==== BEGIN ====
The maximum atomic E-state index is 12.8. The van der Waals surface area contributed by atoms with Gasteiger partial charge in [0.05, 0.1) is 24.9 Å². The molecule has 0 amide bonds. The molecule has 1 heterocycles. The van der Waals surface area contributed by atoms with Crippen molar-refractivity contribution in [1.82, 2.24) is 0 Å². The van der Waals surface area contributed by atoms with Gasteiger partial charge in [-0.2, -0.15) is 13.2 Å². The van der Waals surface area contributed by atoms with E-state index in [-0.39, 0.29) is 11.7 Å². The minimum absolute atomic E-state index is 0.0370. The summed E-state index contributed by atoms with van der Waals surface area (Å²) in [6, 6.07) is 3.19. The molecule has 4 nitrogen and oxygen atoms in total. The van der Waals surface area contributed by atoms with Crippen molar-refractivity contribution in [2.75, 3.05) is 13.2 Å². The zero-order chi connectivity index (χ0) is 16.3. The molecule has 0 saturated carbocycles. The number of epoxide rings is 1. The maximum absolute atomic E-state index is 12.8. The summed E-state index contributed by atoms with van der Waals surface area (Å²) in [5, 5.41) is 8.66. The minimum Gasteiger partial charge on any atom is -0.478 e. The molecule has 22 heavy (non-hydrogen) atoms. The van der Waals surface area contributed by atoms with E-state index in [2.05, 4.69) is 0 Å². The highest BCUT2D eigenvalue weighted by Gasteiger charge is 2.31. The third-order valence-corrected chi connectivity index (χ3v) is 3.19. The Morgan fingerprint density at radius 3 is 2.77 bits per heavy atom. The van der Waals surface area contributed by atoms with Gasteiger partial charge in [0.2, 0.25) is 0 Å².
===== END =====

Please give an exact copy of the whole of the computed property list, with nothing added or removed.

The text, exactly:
The maximum atomic E-state index is 12.8. The van der Waals surface area contributed by atoms with Gasteiger partial charge in [0.05, 0.1) is 24.9 Å². The molecule has 0 amide bonds. The molecule has 1 heterocycles. The van der Waals surface area contributed by atoms with Crippen molar-refractivity contribution in [1.82, 2.24) is 0 Å². The van der Waals surface area contributed by atoms with Gasteiger partial charge in [-0.2, -0.15) is 13.2 Å². The van der Waals surface area contributed by atoms with E-state index in [-0.39, 0.29) is 11.7 Å². The minimum absolute atomic E-state index is 0.0370. The summed E-state index contributed by atoms with van der Waals surface area (Å²) in [6, 6.07) is 3.19. The molecule has 4 nitrogen and oxygen atoms in total. The van der Waals surface area contributed by atoms with Crippen molar-refractivity contribution in [2.75, 3.05) is 13.2 Å². The zero-order chi connectivity index (χ0) is 16.3. The molecule has 0 saturated carbocycles. The number of epoxide rings is 1. The maximum absolute atomic E-state index is 12.8. The summed E-state index contributed by atoms with van der Waals surface area (Å²) in [5, 5.41) is 8.66. The minimum Gasteiger partial charge on any atom is -0.478 e. The molecule has 22 heavy (non-hydrogen) atoms. The van der Waals surface area contributed by atoms with E-state index in [2.05, 4.69) is 0 Å². The highest BCUT2D eigenvalue weighted by Gasteiger charge is 2.31. The third-order valence-corrected chi connectivity index (χ3v) is 3.19. The Morgan fingerprint density at radius 3 is 2.77 bits per heavy atom. The van der Waals surface area contributed by atoms with Gasteiger partial charge in [0.2, 0.25) is 0 Å².